AURORA | A ban on urban camping pitched by Mayor Mike Coffman is up for a vote again, splitting Aurora City Council members on whether a ban would keep residents safe or unfairly target the city’s homeless.
As proponents and critics on city council trade contradicting charges about the effect of the legislation and some parts are undefined, city staff charged with implementing the measure did not provide The Sentinel with details about bill as of Friday despite repeated requests.
For six months, Coffman’s proposal was shelved, after failing on a tied vote in August. It has since been revived and came before the new, majority-conservative council for debate on Feb. 7, where council progressives blasted it as unnecessary and cruel.
The lack of a ban didn’t stop the city from sweeping nearly 80 encampments in 2021, according to homelessness programs manager Lana Dalton.
A memorandum outlining the city’s current policy on sweeps enumerates dozens of laws and regulations that the city believes could be used to break up encampments on public property. Grounds for abatement include everything from open fires and loose hypodermic needles to discarded clothing, uneaten food and “unsanitary” bedding.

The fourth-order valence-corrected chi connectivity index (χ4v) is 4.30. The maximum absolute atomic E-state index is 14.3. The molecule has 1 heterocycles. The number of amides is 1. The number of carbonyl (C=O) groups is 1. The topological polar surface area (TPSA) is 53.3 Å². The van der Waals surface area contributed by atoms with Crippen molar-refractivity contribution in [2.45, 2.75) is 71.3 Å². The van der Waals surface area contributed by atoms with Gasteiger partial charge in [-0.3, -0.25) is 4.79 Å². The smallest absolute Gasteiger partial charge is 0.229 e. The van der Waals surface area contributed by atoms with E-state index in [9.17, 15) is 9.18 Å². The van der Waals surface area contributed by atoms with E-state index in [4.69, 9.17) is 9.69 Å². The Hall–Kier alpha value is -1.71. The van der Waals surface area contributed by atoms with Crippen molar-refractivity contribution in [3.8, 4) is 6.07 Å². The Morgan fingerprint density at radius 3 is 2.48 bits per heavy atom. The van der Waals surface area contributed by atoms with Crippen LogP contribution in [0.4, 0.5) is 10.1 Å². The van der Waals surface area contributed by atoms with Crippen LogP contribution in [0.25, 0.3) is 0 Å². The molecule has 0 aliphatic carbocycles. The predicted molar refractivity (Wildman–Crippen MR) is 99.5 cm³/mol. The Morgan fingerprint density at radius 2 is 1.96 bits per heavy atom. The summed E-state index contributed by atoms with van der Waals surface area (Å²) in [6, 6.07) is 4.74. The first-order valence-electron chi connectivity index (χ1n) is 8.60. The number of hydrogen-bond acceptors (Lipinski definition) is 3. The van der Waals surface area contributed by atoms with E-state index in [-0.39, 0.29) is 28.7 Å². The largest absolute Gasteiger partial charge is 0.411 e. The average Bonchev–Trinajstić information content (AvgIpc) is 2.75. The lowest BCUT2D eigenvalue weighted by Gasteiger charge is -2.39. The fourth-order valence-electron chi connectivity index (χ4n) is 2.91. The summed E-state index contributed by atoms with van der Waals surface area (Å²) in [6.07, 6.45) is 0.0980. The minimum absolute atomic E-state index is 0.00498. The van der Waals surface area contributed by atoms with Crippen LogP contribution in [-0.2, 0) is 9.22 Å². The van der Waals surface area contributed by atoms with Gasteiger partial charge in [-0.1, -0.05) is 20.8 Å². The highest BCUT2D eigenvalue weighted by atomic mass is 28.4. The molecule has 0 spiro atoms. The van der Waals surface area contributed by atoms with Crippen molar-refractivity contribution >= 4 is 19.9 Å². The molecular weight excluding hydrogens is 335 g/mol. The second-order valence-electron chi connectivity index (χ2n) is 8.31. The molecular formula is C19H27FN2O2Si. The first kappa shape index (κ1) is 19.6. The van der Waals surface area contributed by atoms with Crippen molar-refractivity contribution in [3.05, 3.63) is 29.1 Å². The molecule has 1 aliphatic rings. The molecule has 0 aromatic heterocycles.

As for private property, the definition of “trespassing” in Aurora’s municipal code addresses remaining on a private and public property without the owner’s permission or the legal right to be there, city officials have long maintained.
Critics of the measure have repeatedly said the measure does not detail how homeless campers would be removed from unauthorized public camps and what would happen to them if the voluntarily move on.
City officials declined to answer a list of questions about those details and did not say what powers the ban would give the city that current laws don’t already afford.
A companion resolution, also sponsored by Coffman, would direct the city manager to “look for, create and maintain sufficient shelter options to provide a safe space for individuals and families in an unauthorized camp that desire to use a shelter option.”